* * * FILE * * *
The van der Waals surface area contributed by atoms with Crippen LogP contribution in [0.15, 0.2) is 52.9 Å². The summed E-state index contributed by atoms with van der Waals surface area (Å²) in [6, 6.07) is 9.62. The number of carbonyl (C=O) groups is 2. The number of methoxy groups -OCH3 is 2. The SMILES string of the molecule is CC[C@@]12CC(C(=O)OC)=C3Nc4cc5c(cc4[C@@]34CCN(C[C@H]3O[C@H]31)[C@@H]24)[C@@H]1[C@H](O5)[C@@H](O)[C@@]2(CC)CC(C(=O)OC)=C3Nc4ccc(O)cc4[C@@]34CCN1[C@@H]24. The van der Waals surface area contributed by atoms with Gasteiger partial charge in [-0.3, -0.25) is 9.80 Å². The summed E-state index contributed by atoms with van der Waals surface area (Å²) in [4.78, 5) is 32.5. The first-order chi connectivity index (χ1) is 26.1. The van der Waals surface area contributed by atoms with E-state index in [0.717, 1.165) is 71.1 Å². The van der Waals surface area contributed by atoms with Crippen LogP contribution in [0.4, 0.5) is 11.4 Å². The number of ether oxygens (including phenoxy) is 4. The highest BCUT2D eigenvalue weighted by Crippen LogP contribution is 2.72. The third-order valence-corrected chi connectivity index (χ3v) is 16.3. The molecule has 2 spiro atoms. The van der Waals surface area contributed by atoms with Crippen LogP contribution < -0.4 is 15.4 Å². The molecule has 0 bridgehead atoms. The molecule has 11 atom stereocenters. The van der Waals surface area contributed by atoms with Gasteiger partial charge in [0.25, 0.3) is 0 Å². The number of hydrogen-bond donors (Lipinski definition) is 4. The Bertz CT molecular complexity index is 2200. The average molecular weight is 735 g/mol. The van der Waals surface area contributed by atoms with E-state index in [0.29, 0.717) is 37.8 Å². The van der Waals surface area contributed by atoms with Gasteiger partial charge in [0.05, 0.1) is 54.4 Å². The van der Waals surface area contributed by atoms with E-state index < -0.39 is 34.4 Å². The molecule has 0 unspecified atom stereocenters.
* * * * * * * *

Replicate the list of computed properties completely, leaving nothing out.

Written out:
The van der Waals surface area contributed by atoms with Crippen LogP contribution in [0.15, 0.2) is 52.9 Å². The summed E-state index contributed by atoms with van der Waals surface area (Å²) in [6, 6.07) is 9.62. The number of carbonyl (C=O) groups is 2. The number of methoxy groups -OCH3 is 2. The SMILES string of the molecule is CC[C@@]12CC(C(=O)OC)=C3Nc4cc5c(cc4[C@@]34CCN(C[C@H]3O[C@H]31)[C@@H]24)[C@@H]1[C@H](O5)[C@@H](O)[C@@]2(CC)CC(C(=O)OC)=C3Nc4ccc(O)cc4[C@@]34CCN1[C@@H]24. The van der Waals surface area contributed by atoms with Gasteiger partial charge in [-0.3, -0.25) is 9.80 Å². The summed E-state index contributed by atoms with van der Waals surface area (Å²) in [4.78, 5) is 32.5. The first-order chi connectivity index (χ1) is 26.1. The van der Waals surface area contributed by atoms with E-state index in [0.717, 1.165) is 71.1 Å². The van der Waals surface area contributed by atoms with Crippen LogP contribution in [0.4, 0.5) is 11.4 Å². The number of ether oxygens (including phenoxy) is 4. The highest BCUT2D eigenvalue weighted by Crippen LogP contribution is 2.72. The third-order valence-corrected chi connectivity index (χ3v) is 16.3. The molecule has 2 spiro atoms. The van der Waals surface area contributed by atoms with Crippen LogP contribution < -0.4 is 15.4 Å². The molecule has 0 bridgehead atoms. The molecule has 11 atom stereocenters. The van der Waals surface area contributed by atoms with Gasteiger partial charge in [0.25, 0.3) is 0 Å². The number of hydrogen-bond donors (Lipinski definition) is 4. The Bertz CT molecular complexity index is 2200. The average molecular weight is 735 g/mol. The van der Waals surface area contributed by atoms with E-state index in [0.29, 0.717) is 37.8 Å². The van der Waals surface area contributed by atoms with Gasteiger partial charge in [0.05, 0.1) is 54.4 Å². The van der Waals surface area contributed by atoms with E-state index < -0.39 is 34.4 Å². The molecule has 0 unspecified atom stereocenters.